Murder and rage in Yeoville

Sazi Ngubane was planning a trip to KwaZulu-Natal on Thursday, to tell his family the circumstances of his brother Mduduzi’s death. That trip will never happen. Sazi lies in a mortuary, allegedly killed by a trigger-happy police officer with a hair-trigger temper.

Both brothers died on the same street in Yeoville in Johannesburg, just one week apart. Mduduzi was fatally stabbed in an argument outside the parking entrance of a block of flats on Yeo Street two weeks ago.

When the Mail & Guardian visited the area this week, people’s anger was reserved for the death of Sazi, an event that led to the street being shut down by furious residents.

Yeoville has known better days. An old suburb, Yeo is one of its main streets and is lined with flats in various stages of decline. A few newer ones are bordered by spaza shops that break up the monotony of rows of residential homes. With little in the way of service delivery, the smell is eye-watering. Blowflies congregate on piles of refuse strewn liberally in the street. Groups of men, who offer to wash or look after cars, stand around watching pedestrians navigate the debris, hop scotching around it to get to work.

At Sazi’s home at the Cavendish flats, at the top of Yeo Street, the de facto caretaker attempts to clean the walkway, but decides to leave it be, it’ll be dirty in the morning anyway. He lights a cigarette, sits on an overturned bucket and points to where Sazi had moved, next to the police station.


This is where he was staying when his brother was stabbed. In a neighbourhood where people know each other, if not by name then by sight, everyone seems to have known Sazi and Mdu. The former is described as always laughing and enjoying a good drink, often in the company of his brothers and other men who hang out on the street.

On Tuesday this week, Sazi — accompanied by Shaneen Jung*, a friend to both brothers — went to the spot where Mduduzi died with a plan to pahla and release his spirit. They also planned a celebration of Mdu’s life. According to Shaneen, because his brother had died so violently, Sazi wanted to discharge his weapon as a send-off of sorts. Nearby, a hearse containing Mduduzi’s body was idling to allow Sazi his expression of grief before it went off to the funeral home.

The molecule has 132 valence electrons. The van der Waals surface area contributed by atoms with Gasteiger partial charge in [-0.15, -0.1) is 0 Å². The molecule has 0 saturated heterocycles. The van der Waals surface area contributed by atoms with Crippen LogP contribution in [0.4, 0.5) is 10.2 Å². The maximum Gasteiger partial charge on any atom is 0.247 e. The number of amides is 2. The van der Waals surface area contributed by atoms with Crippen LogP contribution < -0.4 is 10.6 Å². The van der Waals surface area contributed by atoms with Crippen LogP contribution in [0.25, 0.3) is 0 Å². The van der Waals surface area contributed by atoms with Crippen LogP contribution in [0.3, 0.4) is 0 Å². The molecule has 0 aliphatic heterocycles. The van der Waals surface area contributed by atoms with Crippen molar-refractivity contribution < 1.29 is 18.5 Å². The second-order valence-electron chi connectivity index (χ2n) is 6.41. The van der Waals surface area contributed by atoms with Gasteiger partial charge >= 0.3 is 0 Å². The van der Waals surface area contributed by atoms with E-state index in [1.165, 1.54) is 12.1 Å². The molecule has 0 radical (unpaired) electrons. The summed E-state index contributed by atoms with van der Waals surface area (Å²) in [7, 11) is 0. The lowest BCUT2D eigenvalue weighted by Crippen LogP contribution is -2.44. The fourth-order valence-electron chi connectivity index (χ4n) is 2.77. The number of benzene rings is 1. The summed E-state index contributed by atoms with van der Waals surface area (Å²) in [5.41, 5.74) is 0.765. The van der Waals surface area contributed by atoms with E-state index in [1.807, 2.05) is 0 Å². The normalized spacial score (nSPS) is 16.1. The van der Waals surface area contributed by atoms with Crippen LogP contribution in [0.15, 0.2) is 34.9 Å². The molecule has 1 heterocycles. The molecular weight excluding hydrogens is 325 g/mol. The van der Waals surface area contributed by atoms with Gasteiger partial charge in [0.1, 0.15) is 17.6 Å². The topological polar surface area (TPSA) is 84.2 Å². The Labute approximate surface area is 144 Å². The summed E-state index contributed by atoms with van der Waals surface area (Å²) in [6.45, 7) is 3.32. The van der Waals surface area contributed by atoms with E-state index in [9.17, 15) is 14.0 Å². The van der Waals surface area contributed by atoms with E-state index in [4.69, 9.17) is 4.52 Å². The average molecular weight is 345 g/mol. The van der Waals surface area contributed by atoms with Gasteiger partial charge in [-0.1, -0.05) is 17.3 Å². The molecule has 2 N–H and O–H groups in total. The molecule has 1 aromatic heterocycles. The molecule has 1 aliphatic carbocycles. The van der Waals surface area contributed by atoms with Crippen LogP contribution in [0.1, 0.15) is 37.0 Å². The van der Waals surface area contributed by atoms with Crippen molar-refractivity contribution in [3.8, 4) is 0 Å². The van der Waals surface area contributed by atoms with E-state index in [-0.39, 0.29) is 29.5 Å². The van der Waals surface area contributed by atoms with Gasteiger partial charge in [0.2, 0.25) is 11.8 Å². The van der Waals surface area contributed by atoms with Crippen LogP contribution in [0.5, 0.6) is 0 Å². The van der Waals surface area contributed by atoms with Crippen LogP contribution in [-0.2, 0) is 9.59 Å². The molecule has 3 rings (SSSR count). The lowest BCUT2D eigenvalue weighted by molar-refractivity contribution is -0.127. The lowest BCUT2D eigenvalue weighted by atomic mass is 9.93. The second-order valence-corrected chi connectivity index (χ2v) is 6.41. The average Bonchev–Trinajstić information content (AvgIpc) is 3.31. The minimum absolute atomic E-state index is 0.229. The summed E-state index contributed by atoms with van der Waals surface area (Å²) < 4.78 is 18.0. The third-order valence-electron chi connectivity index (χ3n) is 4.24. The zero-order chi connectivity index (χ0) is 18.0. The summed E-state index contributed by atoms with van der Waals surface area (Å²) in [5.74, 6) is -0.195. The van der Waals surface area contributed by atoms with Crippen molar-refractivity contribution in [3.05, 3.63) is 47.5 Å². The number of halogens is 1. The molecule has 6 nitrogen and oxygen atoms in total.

What happened next is not entirely clear, but led to a violent standoff between the police and residents.

Shaneen says that after Sazi shot four bullets in the air, a police car rounded the corner and came upon him while he was still holding his gun and seated in the hearse.

Two officers climbed out and ordered Sazi to get out of the hearse and drop his weapon. Sazi complied quickly, Shaneen says, putting his weapon down and raising his hands in the air in surrender. He then reached into his pocket, shouting that he had a licence for the weapon. Five shots rang out. Seconds later, Sazi was on the ground bleeding from three gunshot wounds to his upper torso.

Those who spoke to the M&G believe that Sazi did what the police asked of him, but he was still shot dead.

At the corner of Yeo and Kenmere streets, a small group of people sit at Kwa Ntshebe restaurant, going over the details of what they’ve seen and heard since Sazi died.

Shaneen is among them. She says the police left the body for an hour, during which time a crowd congregated in the street. The police then returned and forced people away, using rubber bullets and teargas. Her account is backed up, at different times in the day, by other people who were there when he was killed, some of whom live in flats that overlook the street.

Shaneen says: “They told me, my poes. They said ‘voetsek, fokof!’ They don’t have to tell me anything.” She pauses to show the bruises where she says rubber bullets hit her. “I was just trying to find out why they killed him. Their ma se poes, they killed him like a dog. Here, in broad daylight.”

Her hoarse voice rises as she adds: “I want to know who will feed my kid. Will they [the police] do it? All they know is to harass and swear [at]us, but they don’t do their job.”

The residents’ response was swift and angry, the culmination of what many believe is a marked lack of trust in those entrusted to protect and serve them. Bins and large rocks now litter the street where the brothers met their end. A crowd tried to break down the main entry gate to the police station, just one street away. When that failed, they resorted to stopping cars entering or leaving the station, and throwing rocks at the building.